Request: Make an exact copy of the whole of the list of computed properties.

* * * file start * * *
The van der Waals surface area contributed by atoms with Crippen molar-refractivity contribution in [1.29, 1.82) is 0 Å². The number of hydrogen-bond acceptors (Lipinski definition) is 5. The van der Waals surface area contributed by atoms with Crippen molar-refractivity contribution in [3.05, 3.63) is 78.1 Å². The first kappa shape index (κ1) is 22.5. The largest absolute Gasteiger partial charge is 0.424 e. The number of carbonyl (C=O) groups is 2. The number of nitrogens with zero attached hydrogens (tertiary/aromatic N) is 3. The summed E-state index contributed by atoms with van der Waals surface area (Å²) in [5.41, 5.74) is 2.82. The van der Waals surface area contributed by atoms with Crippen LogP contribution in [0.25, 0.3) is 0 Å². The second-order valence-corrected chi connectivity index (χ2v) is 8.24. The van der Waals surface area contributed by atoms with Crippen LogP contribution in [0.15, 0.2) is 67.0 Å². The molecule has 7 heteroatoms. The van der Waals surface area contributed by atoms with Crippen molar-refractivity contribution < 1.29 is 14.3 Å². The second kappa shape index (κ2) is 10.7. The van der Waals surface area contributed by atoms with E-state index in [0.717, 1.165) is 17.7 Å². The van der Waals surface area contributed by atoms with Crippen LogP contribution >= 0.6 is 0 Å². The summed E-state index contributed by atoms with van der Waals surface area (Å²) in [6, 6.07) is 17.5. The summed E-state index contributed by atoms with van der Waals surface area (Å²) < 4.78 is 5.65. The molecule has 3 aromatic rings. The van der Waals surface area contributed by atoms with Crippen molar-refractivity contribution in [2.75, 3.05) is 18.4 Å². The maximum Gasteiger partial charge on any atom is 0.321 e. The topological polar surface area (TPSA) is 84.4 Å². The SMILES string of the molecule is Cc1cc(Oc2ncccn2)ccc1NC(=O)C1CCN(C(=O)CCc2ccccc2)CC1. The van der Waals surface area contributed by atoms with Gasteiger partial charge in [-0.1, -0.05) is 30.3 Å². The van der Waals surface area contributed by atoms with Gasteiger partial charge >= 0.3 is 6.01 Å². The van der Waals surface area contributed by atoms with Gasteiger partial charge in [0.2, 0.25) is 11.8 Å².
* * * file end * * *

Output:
The van der Waals surface area contributed by atoms with Crippen molar-refractivity contribution in [1.29, 1.82) is 0 Å². The number of hydrogen-bond acceptors (Lipinski definition) is 5. The van der Waals surface area contributed by atoms with Crippen molar-refractivity contribution in [3.05, 3.63) is 78.1 Å². The first kappa shape index (κ1) is 22.5. The largest absolute Gasteiger partial charge is 0.424 e. The number of carbonyl (C=O) groups is 2. The number of nitrogens with zero attached hydrogens (tertiary/aromatic N) is 3. The summed E-state index contributed by atoms with van der Waals surface area (Å²) in [5.41, 5.74) is 2.82. The van der Waals surface area contributed by atoms with Crippen LogP contribution in [0.25, 0.3) is 0 Å². The second-order valence-corrected chi connectivity index (χ2v) is 8.24. The van der Waals surface area contributed by atoms with Crippen LogP contribution in [0.15, 0.2) is 67.0 Å². The molecule has 7 heteroatoms. The van der Waals surface area contributed by atoms with Crippen molar-refractivity contribution < 1.29 is 14.3 Å². The second kappa shape index (κ2) is 10.7. The van der Waals surface area contributed by atoms with E-state index in [0.717, 1.165) is 17.7 Å². The van der Waals surface area contributed by atoms with Crippen LogP contribution >= 0.6 is 0 Å². The summed E-state index contributed by atoms with van der Waals surface area (Å²) in [6, 6.07) is 17.5. The summed E-state index contributed by atoms with van der Waals surface area (Å²) < 4.78 is 5.65. The molecule has 3 aromatic rings. The van der Waals surface area contributed by atoms with Crippen molar-refractivity contribution in [2.75, 3.05) is 18.4 Å². The maximum Gasteiger partial charge on any atom is 0.321 e. The topological polar surface area (TPSA) is 84.4 Å². The SMILES string of the molecule is Cc1cc(Oc2ncccn2)ccc1NC(=O)C1CCN(C(=O)CCc2ccccc2)CC1. The van der Waals surface area contributed by atoms with Gasteiger partial charge in [-0.1, -0.05) is 30.3 Å². The van der Waals surface area contributed by atoms with Gasteiger partial charge >= 0.3 is 6.01 Å². The van der Waals surface area contributed by atoms with Gasteiger partial charge in [0.2, 0.25) is 11.8 Å².